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Mapping ice on Mars

The Thermal Emission Imaging System improves scientists' understanding of Mars' water cycle.
Provided by Arizona State University, Tempe
False colors in this map, made using THEMIS temperature measurements, show how deep ice lies underground. Blue shows ice at a depth of 5 centimeters (2 inches), while red shows an ice depth of more than 18 centimeters (7 inches).
NASA / JPL / Arizona State University
May 2, 2007
For the first time, scientists have found that water ice lies at variable depths over small-scale patches on the Red Planet. The discovery draws a much more detailed picture of underground ice on Mars than was previously available. The new results appear in the May 3, 2007 issue of the scientific journal Nature.

"We find the top layer of soil has a huge effect on the water ice in the ground," says Joshua Bandfield, a research specialist in Arizona State University's School of Earth and Space Exploration and sole author of the paper. His findings come from data sent back to Earth by the Thermal Emission Imaging System (THEMIS) on NASA's Mars Odyssey orbiter.

THEMIS is a sophisticated camera that takes images in 5 visual bands and 10 heat-sensing (infrared) ones. At infrared wavelengths, the smallest details THEMIS can see on the surface are 330 feet (100 meters) wide.

The new results were made using infrared images of several Martian sites, each at latitude 60 to 70 degrees, north and south. "These sites are in regions where subsurface water ice is known to exist," Bandfield says.

He explains that water ice lying at shallow depths was first detected and mapped by the Gamma Ray Spectrometer (GRS) suite of instruments, also on Mars Odyssey. But, as Bandfield notes, "the smallest patches detectable by GRS are 300 miles, or 500 kilometers, wide." The new work shows that THEMIS' heat-sensing capability gives scientists a much sharper tool to hunt for buried ice.

"Scientists have known for more than a decade that water is on Mars, mostly in the form of ice," says Philip Christensen of ASU's Mars Space Flight Facility. Christensen, a Regents' Professor of geological sciences at ASU, designed THEMIS, but did not participate in this research. "What's exciting is finding out where the ice is in detail and how it got there. We've reached the next level of sophistication in our questions."

Christensen adds, "GRS can probe a meter deep, but it has a giant footprint. Most infrared spectrometers can detect surface ice and ice a few fractions of a millimeter down. THEMIS is sensitive to thermal waves which can penetrate several inches deep — and it can spot details the size of a football field."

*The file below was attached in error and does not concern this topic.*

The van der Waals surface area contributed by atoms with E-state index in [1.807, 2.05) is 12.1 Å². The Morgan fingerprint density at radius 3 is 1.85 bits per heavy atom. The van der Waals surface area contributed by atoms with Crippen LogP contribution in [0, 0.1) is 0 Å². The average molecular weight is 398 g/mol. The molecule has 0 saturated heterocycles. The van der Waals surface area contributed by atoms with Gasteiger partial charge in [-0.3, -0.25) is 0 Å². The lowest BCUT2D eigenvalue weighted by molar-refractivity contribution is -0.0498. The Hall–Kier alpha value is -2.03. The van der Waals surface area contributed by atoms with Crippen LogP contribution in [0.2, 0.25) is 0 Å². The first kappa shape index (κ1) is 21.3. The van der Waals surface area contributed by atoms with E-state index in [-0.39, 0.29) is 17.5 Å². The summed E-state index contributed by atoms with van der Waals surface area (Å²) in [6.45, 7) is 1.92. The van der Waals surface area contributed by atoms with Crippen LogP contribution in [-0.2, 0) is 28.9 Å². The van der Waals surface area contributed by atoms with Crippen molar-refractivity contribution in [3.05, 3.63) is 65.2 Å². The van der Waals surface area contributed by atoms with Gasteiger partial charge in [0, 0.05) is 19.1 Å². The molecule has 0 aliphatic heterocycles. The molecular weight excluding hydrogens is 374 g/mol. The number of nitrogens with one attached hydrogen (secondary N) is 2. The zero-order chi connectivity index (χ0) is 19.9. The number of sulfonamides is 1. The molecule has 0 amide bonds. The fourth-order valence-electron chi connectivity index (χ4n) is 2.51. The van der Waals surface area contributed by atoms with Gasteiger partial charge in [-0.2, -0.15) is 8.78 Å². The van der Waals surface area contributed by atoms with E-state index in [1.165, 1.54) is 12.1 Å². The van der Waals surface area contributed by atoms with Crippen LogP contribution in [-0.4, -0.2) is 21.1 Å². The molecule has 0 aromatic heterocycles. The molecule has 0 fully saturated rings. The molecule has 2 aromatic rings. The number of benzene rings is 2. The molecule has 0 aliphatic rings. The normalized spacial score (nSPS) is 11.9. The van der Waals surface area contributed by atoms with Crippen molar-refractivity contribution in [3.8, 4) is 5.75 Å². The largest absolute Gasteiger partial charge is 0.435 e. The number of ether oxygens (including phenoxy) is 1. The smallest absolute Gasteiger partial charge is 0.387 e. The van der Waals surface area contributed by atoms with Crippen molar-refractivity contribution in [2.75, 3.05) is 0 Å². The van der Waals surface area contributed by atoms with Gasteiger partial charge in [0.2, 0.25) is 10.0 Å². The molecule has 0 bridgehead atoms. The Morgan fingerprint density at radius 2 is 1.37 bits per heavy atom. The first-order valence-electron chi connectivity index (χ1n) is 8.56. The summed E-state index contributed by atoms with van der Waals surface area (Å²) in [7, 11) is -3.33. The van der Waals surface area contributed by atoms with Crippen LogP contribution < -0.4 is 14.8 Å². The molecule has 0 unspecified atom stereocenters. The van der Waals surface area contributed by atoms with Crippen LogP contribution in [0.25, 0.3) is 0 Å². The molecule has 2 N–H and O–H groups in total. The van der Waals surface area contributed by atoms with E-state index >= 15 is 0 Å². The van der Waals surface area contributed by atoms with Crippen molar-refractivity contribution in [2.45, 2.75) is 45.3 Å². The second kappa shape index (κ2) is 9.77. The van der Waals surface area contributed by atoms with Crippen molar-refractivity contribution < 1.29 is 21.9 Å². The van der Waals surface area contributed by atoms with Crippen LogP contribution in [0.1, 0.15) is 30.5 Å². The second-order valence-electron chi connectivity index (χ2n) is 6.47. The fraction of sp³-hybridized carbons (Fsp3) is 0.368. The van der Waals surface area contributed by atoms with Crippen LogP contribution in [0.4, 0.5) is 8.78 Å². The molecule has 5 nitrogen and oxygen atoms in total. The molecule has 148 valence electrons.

Bandfield's approach used THEMIS as a thermometer to measure how fast the ground changed temperature during local spring, summer, and fall at the sites. The nature of the surface soil, he says, "makes a big difference in how deep the ice is."
Icy Mars
Spacecraft observations of Mars show different physical properties of layers in a region called Terra Meridiani. These differences suggest that the environment on this part of Mars varied through time as these layers were formed.
NASA / JPL / Arizona State University
Areas with many rocks at the surface, Bandfield explains, "pump a lot of heat into the ground and increase the depth where you'll find stable ice." In contrast, he says, dusty areas tend to insulate the ice, allowing it to survive closer to the surface. "These two surface materials — rock and dust — vary widely across the ground, giving underground ice a patchy distribution."

Computer models helped him interpret the temperature observations, he says. "They show areas where water ice would be only an inch or so under the soil, while in other areas ice could lie many feet below the surface."

Bandfield notes the results fit long-term climatic models for Mars. These show the planet has been both warmer and colder in the past, similar to glacial
cycles on Earth.

He says, "The fact that ice is present near the depth of stability in the current Martian climate shows that the ground ice is responding to climate cycles." In turn, he adds, this implies that water ice in the ground can swap places with water vapor in the atmosphere as the climate changes.

Bandfield concludes, "The THEMIS measurements support an active water cycle on Mars such as other research has predicted."

"This work has improved our understanding of the water cycle as part of the ongoing exploration of Mars," says Christensen.

In August 2007, NASA will launch Phoenix, a mission designed to sample Martian ground ice directly. The Phoenix spacecraft is a non-roving lander that will go to a high-latitude site in Mars' northern hemisphere. Upon landing, it will expose buried ice by scraping away the soil. After collecting a sample of icy soil, Phoenix will analyze its qualities as a possible habitat for microbial life.

Says Bandfield, "The take-home message for the Phoenix Lander is that the THEMIS results show a lot of patchiness in the ground ice, and this should continue down to smaller and smaller scales."

Phoenix, he adds, "may find ground ice is shallower and much easier to reach in some spots than in others."
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